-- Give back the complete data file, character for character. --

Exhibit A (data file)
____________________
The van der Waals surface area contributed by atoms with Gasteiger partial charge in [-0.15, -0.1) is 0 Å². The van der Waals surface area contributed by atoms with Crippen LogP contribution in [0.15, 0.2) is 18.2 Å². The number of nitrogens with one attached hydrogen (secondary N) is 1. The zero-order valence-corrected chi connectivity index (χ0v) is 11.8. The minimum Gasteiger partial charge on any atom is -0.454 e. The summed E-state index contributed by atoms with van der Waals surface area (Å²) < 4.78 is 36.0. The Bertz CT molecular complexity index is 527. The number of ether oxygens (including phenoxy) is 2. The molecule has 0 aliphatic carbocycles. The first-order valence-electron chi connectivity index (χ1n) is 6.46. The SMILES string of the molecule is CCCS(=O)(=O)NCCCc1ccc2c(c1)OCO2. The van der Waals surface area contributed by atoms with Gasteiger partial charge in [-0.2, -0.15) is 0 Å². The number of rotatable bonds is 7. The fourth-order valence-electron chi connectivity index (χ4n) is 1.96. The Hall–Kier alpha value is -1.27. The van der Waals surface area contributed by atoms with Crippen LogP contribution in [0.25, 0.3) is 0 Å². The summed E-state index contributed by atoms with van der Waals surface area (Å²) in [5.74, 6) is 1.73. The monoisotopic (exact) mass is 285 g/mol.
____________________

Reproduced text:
The van der Waals surface area contributed by atoms with Gasteiger partial charge in [-0.15, -0.1) is 0 Å². The van der Waals surface area contributed by atoms with Crippen LogP contribution in [0.15, 0.2) is 18.2 Å². The number of nitrogens with one attached hydrogen (secondary N) is 1. The zero-order valence-corrected chi connectivity index (χ0v) is 11.8. The minimum Gasteiger partial charge on any atom is -0.454 e. The summed E-state index contributed by atoms with van der Waals surface area (Å²) < 4.78 is 36.0. The Bertz CT molecular complexity index is 527. The number of ether oxygens (including phenoxy) is 2. The molecule has 0 aliphatic carbocycles. The first-order valence-electron chi connectivity index (χ1n) is 6.46. The SMILES string of the molecule is CCCS(=O)(=O)NCCCc1ccc2c(c1)OCO2. The van der Waals surface area contributed by atoms with Gasteiger partial charge in [-0.2, -0.15) is 0 Å². The number of rotatable bonds is 7. The fourth-order valence-electron chi connectivity index (χ4n) is 1.96. The Hall–Kier alpha value is -1.27. The van der Waals surface area contributed by atoms with Crippen LogP contribution in [0.25, 0.3) is 0 Å². The summed E-state index contributed by atoms with van der Waals surface area (Å²) in [5.74, 6) is 1.73. The monoisotopic (exact) mass is 285 g/mol.